- the facility agreement will contain specific representations, warranties, covenants and events of default tailored to the structure of the fund and any regulatory compliance requirements related to the fund;
- the size of the facility will be based on the so-called ‘Borrowing Base’, which is typically set at 90% of the total uncalled capital commitments of the fund and which is dependent on (i) the quality of eligible investors of the fund (ii) the number of eligible investors determined, in accordance with the terms of fund documents, as included investors and (iii) the amount of the included investors commitment;
- the facility will be secured by a security assignment in favour of the lender over the uncalled capital commitments.
The due diligence to be carried out in subscription credit facility transactions by the lender and the fund should be carried out thoroughly, as there are many considerations on both sides. For the purposes of this briefing we are focusing predominantly on lender considerations.
The legal structure of both regulated and unregulated Luxembourg fund investment vehicles should be taken into consideration, their legal framework and particular characteristics carefully analysed. Depending on the type of investment vehicle, certain regulatory restrictions on borrowing (e.g. bridge/warehousing loans only) or on the ability to grant security or guarantees may apply.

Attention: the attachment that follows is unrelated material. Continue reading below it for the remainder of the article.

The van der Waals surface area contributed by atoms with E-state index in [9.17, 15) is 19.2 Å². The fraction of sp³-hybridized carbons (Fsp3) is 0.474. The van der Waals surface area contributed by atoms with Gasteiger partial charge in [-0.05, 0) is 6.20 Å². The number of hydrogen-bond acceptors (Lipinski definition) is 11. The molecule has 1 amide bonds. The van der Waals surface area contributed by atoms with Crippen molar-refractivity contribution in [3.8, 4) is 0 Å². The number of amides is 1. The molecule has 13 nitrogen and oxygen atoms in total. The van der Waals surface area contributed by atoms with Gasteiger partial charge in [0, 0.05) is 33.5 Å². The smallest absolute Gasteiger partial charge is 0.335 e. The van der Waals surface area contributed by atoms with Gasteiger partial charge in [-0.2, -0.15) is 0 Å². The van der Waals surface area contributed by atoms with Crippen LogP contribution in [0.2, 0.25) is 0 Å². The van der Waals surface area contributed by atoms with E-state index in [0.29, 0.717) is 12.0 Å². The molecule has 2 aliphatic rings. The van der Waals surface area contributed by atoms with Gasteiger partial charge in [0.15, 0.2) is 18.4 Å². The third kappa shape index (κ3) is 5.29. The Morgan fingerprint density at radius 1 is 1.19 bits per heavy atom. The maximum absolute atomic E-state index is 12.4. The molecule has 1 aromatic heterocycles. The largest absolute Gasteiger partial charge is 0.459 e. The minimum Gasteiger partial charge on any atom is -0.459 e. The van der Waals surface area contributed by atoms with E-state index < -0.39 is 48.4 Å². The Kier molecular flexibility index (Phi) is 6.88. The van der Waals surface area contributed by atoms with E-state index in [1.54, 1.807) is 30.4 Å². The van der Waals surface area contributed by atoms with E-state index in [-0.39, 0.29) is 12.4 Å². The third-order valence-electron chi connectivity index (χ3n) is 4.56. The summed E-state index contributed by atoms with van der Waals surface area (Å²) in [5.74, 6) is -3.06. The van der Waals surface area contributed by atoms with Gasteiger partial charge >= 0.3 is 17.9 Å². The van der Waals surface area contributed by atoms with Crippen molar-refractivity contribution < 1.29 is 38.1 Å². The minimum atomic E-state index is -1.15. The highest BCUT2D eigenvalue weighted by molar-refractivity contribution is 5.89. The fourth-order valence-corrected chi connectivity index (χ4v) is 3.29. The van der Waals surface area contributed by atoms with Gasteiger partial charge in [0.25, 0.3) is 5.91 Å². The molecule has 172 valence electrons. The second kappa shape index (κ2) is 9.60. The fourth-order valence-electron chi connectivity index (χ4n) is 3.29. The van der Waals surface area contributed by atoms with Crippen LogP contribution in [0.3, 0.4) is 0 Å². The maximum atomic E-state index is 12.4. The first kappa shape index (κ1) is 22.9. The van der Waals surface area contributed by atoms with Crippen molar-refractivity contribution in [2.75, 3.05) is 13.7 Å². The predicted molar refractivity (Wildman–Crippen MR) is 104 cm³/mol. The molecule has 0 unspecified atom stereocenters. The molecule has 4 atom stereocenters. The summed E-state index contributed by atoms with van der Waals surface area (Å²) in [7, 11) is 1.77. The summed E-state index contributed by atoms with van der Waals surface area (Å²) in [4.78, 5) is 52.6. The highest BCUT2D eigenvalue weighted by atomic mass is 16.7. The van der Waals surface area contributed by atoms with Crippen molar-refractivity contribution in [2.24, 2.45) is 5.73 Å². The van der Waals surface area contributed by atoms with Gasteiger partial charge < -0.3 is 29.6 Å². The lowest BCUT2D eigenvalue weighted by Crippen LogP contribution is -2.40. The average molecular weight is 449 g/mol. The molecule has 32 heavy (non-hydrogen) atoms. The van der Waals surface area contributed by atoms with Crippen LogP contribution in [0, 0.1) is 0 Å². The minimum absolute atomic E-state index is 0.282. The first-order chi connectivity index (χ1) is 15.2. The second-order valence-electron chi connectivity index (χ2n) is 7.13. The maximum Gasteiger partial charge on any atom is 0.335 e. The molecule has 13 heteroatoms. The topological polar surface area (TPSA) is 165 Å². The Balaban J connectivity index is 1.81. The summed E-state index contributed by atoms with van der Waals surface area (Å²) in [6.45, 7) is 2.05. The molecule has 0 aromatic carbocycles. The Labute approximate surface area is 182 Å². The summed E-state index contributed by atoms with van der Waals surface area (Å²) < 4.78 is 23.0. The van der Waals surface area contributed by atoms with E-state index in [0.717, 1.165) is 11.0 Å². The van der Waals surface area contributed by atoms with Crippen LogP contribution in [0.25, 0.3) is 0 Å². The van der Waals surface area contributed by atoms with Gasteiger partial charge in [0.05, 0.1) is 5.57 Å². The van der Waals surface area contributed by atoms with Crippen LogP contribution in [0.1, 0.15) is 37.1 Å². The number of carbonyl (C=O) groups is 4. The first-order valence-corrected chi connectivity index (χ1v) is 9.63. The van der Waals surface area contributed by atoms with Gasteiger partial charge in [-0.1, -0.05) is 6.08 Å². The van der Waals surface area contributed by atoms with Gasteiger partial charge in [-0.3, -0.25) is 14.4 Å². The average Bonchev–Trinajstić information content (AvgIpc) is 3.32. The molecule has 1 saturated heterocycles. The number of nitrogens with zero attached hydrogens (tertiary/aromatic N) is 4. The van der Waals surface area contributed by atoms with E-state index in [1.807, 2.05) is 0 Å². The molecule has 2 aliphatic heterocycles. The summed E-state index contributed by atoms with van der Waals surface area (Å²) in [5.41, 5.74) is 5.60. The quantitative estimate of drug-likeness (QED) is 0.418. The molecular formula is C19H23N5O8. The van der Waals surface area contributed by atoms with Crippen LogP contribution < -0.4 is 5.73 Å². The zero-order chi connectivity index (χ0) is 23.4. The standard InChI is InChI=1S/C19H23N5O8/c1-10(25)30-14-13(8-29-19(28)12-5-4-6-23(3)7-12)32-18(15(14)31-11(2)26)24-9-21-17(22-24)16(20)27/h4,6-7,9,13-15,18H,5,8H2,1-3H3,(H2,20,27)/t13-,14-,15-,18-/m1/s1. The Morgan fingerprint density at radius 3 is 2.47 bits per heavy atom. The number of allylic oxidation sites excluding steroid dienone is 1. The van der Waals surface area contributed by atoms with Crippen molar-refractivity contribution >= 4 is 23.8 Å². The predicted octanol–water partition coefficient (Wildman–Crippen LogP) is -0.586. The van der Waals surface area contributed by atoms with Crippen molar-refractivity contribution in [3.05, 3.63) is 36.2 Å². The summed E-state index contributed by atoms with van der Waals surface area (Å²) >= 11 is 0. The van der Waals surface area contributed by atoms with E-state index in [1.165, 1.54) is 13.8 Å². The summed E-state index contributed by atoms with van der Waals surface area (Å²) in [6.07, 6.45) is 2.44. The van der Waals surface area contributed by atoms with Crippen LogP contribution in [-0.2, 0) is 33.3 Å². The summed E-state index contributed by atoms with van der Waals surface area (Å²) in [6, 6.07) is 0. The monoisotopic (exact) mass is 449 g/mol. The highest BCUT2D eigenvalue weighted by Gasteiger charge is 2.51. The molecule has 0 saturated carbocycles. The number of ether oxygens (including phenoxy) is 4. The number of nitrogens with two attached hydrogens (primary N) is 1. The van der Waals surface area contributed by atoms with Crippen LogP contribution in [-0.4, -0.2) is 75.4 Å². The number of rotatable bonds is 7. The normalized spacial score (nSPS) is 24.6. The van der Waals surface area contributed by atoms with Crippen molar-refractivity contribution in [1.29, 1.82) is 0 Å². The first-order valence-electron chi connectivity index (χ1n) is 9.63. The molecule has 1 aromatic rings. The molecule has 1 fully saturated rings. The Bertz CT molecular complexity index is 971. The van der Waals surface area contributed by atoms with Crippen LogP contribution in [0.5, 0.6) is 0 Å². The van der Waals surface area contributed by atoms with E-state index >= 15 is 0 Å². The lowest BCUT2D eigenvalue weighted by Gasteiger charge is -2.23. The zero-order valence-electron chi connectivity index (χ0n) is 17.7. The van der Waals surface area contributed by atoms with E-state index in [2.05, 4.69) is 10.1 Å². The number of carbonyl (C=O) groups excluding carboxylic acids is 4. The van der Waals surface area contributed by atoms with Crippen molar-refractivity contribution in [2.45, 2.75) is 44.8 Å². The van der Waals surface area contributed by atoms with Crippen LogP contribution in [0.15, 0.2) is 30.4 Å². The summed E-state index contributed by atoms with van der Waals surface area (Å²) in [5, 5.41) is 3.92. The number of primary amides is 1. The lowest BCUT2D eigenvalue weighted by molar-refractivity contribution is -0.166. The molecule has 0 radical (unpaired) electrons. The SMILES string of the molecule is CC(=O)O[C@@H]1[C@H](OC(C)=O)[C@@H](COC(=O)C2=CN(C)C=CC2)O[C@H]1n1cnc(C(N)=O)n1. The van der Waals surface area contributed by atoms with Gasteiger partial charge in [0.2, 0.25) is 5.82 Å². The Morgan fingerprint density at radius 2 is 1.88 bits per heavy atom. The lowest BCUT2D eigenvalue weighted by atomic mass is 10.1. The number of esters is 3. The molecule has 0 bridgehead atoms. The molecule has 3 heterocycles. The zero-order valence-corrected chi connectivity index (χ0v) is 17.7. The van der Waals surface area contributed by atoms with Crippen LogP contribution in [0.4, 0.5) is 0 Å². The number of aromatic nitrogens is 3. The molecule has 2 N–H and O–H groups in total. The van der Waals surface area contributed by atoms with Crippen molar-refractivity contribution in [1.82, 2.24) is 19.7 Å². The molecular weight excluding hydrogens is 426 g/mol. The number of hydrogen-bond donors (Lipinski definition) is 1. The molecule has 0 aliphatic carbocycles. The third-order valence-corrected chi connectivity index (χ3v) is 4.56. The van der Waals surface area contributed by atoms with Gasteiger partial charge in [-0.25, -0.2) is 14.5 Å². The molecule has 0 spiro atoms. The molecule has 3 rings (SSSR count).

An overview of the different types of regulated and unregulated Luxembourg fund vehicles can be found at Appendix 1.
A comprehensive due diligence review of the fund documentation is essential, particularly from the lender’s perspective, and should cover the limited partnership agreement (LPA), the subscription agreements, side letters, private placement memorandum (PPM) and any management agreement.
Power to enter into the finance documents
The LPA and PPM (if any) should be checked to ensure that the fund is permitted to borrow and, as the case may be, to guarantee the obligations arising under the finance documents. It should also be verified that there are no contractual restrictions on the ability of the fund to grant security under the LPA or PPM.
In addition, it should be confirmed that the general partner has the power, acting on behalf of the fund, to grant the security required by the lender and whether such powers have been delegated to a third party. If the general partner’s powers have been delegated, a due diligence should be carried out on the terms of delegation and the powers delegated. In particular, if a manager (such as an alternative investment fund manager) has been appointed by the general partner, the manager should also be made a party to the subscription credit facility agreement and must also grant security to the lender over its own rights against investors.